Mapping the Brain's 'Symphony'

At his new blog, NIH Director Francis Collins discusses the Human Connectome Project.

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According to Dr. Francis

According to Dr. Francis Collins' blog, he claims that "the Human Connectome Project, has set out to map the brain’s neural connections in their ENTIRETY." This sounds like a program that is rather akin to sequencing the "human genome", but is in fact several orders of magnitude more challenging. While there are about 2.9 billion base pairs in the "human genome," the number of neural connections in the adult human brain are in the order of 100 to 500 trillion. It is becoming apparent that individual human genomes may differ with more than 50 million single nucleotide polymorphisms and mutations. The variation in the connectivity of nervous system is highly likely to be vastly more extensive as the environment has a huge impact on brain development and fine structure. As a very plastic organ, whole regions of the brain can wane and expand depending on the sensory inputs, nutrition and exposure to toxic substances.

While I do not criticize, but rather applaud the efforts of scientists to carefully investigate the architecture of the brain down to the level of intercellular connections and deeper, I do think that better care needs to be taken by very public officials such as Dr. Collins about accurately describing the fruits and challenges associated with these kind of programs.

It is intriguing that with the sequencing of the first human genome over a decade ago, led by in large part by Dr. Collins, the functions of about 40% of the genes encoded by less than 3% of the DNA in the genome were unknown. More than 10 years later, the roles and regulation of most of the proteins specified by these "dark" genes still remain obscure. Yet there are now wild claims widely propagated by at least some members of the ENCODE Project that as much as 80% of the entire human genome sequence is important and functional.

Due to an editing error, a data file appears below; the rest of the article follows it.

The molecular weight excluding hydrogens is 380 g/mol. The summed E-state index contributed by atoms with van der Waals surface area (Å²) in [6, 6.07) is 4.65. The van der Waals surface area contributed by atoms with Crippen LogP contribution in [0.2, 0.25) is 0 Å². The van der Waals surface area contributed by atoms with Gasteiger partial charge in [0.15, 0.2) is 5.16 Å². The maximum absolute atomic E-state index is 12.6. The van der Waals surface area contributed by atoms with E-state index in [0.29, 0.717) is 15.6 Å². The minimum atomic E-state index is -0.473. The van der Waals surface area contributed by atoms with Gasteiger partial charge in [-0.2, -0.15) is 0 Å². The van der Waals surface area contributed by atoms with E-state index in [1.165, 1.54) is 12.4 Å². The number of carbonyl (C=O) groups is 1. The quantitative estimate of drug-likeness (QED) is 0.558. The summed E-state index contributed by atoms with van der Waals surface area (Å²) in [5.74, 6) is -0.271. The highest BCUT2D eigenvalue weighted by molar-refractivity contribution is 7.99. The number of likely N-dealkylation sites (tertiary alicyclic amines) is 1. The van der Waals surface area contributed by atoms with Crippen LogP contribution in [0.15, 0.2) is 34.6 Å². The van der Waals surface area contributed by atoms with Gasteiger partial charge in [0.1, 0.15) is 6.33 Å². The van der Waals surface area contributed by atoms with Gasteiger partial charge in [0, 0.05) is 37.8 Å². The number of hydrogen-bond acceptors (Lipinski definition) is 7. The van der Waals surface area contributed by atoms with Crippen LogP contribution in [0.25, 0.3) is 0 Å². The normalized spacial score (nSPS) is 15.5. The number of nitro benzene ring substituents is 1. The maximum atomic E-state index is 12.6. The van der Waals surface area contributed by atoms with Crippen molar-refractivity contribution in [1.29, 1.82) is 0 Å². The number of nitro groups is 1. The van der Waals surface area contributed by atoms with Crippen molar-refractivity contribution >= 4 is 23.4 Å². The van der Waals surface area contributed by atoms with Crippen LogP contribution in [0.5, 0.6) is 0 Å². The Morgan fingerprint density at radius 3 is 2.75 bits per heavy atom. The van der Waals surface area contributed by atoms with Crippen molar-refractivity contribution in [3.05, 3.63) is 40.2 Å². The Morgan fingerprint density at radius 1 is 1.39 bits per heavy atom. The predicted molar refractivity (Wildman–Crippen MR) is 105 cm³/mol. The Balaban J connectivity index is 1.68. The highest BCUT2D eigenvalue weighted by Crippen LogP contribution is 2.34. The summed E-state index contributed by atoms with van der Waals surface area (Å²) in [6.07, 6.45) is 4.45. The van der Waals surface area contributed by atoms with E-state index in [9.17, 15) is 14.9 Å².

It seems to me that the objective of deducing the connections of all of the neuronal connections is like identifying all of the types and placements of trees, shrubs and plants in a vast forest. There are clearly underlying principles at work that influence the general composition and arrangement of the vegetation in a forest and how it functions as an ecosystem. However, when you view more forests over the surface of the planet, it is clear that no two forests are the same despite their initial similarities when viewed from 30,000 feet above. Such an analogy applies to our understanding of the human brain where clearly there are significant differences in cognitive abilities amongst the general population.